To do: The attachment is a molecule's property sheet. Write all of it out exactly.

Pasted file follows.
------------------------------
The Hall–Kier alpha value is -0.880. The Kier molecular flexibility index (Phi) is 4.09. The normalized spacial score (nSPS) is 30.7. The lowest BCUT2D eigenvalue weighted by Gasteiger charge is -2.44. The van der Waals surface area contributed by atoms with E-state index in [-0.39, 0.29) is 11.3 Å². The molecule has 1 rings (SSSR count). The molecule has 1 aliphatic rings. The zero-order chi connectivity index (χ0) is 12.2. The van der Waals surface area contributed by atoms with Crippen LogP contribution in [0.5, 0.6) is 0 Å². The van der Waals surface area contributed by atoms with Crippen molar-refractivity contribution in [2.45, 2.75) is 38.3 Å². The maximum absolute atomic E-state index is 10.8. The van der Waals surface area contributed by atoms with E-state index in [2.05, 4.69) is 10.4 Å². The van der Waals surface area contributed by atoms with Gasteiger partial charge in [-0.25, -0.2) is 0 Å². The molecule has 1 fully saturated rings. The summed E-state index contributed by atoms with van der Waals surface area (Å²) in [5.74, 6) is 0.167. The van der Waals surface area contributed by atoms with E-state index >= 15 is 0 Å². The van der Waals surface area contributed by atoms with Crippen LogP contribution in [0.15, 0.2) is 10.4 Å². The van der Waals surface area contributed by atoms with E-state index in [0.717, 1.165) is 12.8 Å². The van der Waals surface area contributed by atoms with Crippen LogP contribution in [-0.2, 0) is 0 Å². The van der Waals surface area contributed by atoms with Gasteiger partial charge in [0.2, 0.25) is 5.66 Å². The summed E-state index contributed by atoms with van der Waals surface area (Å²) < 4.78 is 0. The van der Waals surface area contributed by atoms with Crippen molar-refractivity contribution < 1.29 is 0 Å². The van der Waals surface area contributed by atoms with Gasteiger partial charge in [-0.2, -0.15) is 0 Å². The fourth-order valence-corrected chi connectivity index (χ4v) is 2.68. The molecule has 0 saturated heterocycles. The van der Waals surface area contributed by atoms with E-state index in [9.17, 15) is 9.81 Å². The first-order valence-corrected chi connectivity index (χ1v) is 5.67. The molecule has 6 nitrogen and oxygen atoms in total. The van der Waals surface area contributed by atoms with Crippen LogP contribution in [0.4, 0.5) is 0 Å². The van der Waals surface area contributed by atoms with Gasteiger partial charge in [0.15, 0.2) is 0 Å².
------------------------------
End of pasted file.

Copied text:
The Hall–Kier alpha value is -0.880. The Kier molecular flexibility index (Phi) is 4.09. The normalized spacial score (nSPS) is 30.7. The lowest BCUT2D eigenvalue weighted by Gasteiger charge is -2.44. The van der Waals surface area contributed by atoms with E-state index in [-0.39, 0.29) is 11.3 Å². The molecule has 1 rings (SSSR count). The molecule has 1 aliphatic rings. The zero-order chi connectivity index (χ0) is 12.2. The van der Waals surface area contributed by atoms with Crippen LogP contribution in [0.5, 0.6) is 0 Å². The van der Waals surface area contributed by atoms with Crippen molar-refractivity contribution in [2.45, 2.75) is 38.3 Å². The maximum absolute atomic E-state index is 10.8. The van der Waals surface area contributed by atoms with E-state index in [2.05, 4.69) is 10.4 Å². The van der Waals surface area contributed by atoms with Gasteiger partial charge in [-0.25, -0.2) is 0 Å². The molecule has 1 fully saturated rings. The summed E-state index contributed by atoms with van der Waals surface area (Å²) in [5.74, 6) is 0.167. The van der Waals surface area contributed by atoms with E-state index >= 15 is 0 Å². The van der Waals surface area contributed by atoms with Crippen LogP contribution in [0.15, 0.2) is 10.4 Å². The van der Waals surface area contributed by atoms with E-state index in [0.717, 1.165) is 12.8 Å². The van der Waals surface area contributed by atoms with Crippen LogP contribution in [-0.2, 0) is 0 Å². The van der Waals surface area contributed by atoms with Gasteiger partial charge in [0.2, 0.25) is 5.66 Å². The summed E-state index contributed by atoms with van der Waals surface area (Å²) < 4.78 is 0. The van der Waals surface area contributed by atoms with Crippen molar-refractivity contribution < 1.29 is 0 Å². The van der Waals surface area contributed by atoms with Gasteiger partial charge in [-0.2, -0.15) is 0 Å². The fourth-order valence-corrected chi connectivity index (χ4v) is 2.68. The molecule has 0 saturated heterocycles. The van der Waals surface area contributed by atoms with E-state index in [9.17, 15) is 9.81 Å². The first-order valence-corrected chi connectivity index (χ1v) is 5.67. The molecule has 6 nitrogen and oxygen atoms in total. The van der Waals surface area contributed by atoms with Crippen LogP contribution in [0.4, 0.5) is 0 Å². The van der Waals surface area contributed by atoms with Gasteiger partial charge in [0.15, 0.2) is 0 Å².